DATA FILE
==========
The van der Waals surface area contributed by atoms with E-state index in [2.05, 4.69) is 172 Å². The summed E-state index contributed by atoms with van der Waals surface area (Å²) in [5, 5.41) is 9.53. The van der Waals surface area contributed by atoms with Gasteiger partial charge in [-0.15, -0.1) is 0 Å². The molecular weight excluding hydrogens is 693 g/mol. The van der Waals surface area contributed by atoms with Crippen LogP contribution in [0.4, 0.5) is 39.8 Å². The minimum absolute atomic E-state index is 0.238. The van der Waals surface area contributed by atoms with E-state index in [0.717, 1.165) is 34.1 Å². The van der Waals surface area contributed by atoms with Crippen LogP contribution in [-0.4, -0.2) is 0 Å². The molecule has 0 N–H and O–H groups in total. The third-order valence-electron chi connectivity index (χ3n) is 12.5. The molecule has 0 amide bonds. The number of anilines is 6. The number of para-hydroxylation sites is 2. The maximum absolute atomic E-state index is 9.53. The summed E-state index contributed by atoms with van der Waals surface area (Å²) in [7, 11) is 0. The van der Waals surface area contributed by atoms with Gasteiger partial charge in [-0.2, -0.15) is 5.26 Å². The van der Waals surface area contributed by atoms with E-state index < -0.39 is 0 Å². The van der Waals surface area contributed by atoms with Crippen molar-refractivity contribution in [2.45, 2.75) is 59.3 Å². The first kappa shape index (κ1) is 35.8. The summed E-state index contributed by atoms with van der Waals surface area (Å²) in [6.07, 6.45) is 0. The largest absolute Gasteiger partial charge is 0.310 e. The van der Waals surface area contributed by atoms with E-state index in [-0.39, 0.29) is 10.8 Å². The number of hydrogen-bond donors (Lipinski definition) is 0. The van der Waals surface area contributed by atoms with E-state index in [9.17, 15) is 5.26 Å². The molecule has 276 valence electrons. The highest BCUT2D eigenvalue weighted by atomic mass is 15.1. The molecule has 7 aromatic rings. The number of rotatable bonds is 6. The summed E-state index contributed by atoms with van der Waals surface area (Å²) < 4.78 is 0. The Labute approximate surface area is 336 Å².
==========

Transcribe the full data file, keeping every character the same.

The van der Waals surface area contributed by atoms with E-state index in [2.05, 4.69) is 172 Å². The summed E-state index contributed by atoms with van der Waals surface area (Å²) in [5, 5.41) is 9.53. The van der Waals surface area contributed by atoms with Gasteiger partial charge in [-0.15, -0.1) is 0 Å². The molecular weight excluding hydrogens is 693 g/mol. The van der Waals surface area contributed by atoms with Crippen LogP contribution in [0.4, 0.5) is 39.8 Å². The minimum absolute atomic E-state index is 0.238. The van der Waals surface area contributed by atoms with E-state index in [0.717, 1.165) is 34.1 Å². The van der Waals surface area contributed by atoms with Crippen LogP contribution in [-0.4, -0.2) is 0 Å². The molecule has 0 N–H and O–H groups in total. The third-order valence-electron chi connectivity index (χ3n) is 12.5. The molecule has 0 amide bonds. The number of anilines is 6. The number of para-hydroxylation sites is 2. The maximum absolute atomic E-state index is 9.53. The summed E-state index contributed by atoms with van der Waals surface area (Å²) in [7, 11) is 0. The van der Waals surface area contributed by atoms with Gasteiger partial charge in [-0.2, -0.15) is 5.26 Å². The van der Waals surface area contributed by atoms with E-state index < -0.39 is 0 Å². The van der Waals surface area contributed by atoms with Crippen molar-refractivity contribution in [2.45, 2.75) is 59.3 Å². The first kappa shape index (κ1) is 35.8. The summed E-state index contributed by atoms with van der Waals surface area (Å²) in [6.07, 6.45) is 0. The largest absolute Gasteiger partial charge is 0.310 e. The van der Waals surface area contributed by atoms with E-state index in [-0.39, 0.29) is 10.8 Å². The number of hydrogen-bond donors (Lipinski definition) is 0. The van der Waals surface area contributed by atoms with E-state index in [9.17, 15) is 5.26 Å². The molecule has 276 valence electrons. The highest BCUT2D eigenvalue weighted by atomic mass is 15.1. The molecule has 7 aromatic rings. The number of rotatable bonds is 6. The summed E-state index contributed by atoms with van der Waals surface area (Å²) < 4.78 is 0. The Labute approximate surface area is 336 Å².